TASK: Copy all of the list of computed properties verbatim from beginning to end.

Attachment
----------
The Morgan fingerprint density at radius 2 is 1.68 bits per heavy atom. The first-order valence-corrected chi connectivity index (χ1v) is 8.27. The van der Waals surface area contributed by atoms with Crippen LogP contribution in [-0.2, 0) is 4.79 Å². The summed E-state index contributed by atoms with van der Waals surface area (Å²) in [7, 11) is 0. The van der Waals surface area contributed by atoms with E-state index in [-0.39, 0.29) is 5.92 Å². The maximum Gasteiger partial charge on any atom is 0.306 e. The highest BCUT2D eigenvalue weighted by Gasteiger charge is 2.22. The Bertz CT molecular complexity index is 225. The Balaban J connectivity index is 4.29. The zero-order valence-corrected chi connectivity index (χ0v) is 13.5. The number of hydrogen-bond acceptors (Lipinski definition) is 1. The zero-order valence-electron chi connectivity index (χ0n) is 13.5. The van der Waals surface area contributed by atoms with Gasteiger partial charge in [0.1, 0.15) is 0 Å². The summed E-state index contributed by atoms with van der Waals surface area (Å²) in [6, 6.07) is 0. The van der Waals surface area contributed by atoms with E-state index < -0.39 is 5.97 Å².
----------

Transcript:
The Morgan fingerprint density at radius 2 is 1.68 bits per heavy atom. The first-order valence-corrected chi connectivity index (χ1v) is 8.27. The van der Waals surface area contributed by atoms with Crippen LogP contribution in [-0.2, 0) is 4.79 Å². The summed E-state index contributed by atoms with van der Waals surface area (Å²) in [7, 11) is 0. The van der Waals surface area contributed by atoms with E-state index in [-0.39, 0.29) is 5.92 Å². The maximum Gasteiger partial charge on any atom is 0.306 e. The highest BCUT2D eigenvalue weighted by Gasteiger charge is 2.22. The Bertz CT molecular complexity index is 225. The Balaban J connectivity index is 4.29. The zero-order valence-corrected chi connectivity index (χ0v) is 13.5. The number of hydrogen-bond acceptors (Lipinski definition) is 1. The zero-order valence-electron chi connectivity index (χ0n) is 13.5. The van der Waals surface area contributed by atoms with Gasteiger partial charge in [0.1, 0.15) is 0 Å². The summed E-state index contributed by atoms with van der Waals surface area (Å²) in [6, 6.07) is 0. The van der Waals surface area contributed by atoms with E-state index < -0.39 is 5.97 Å².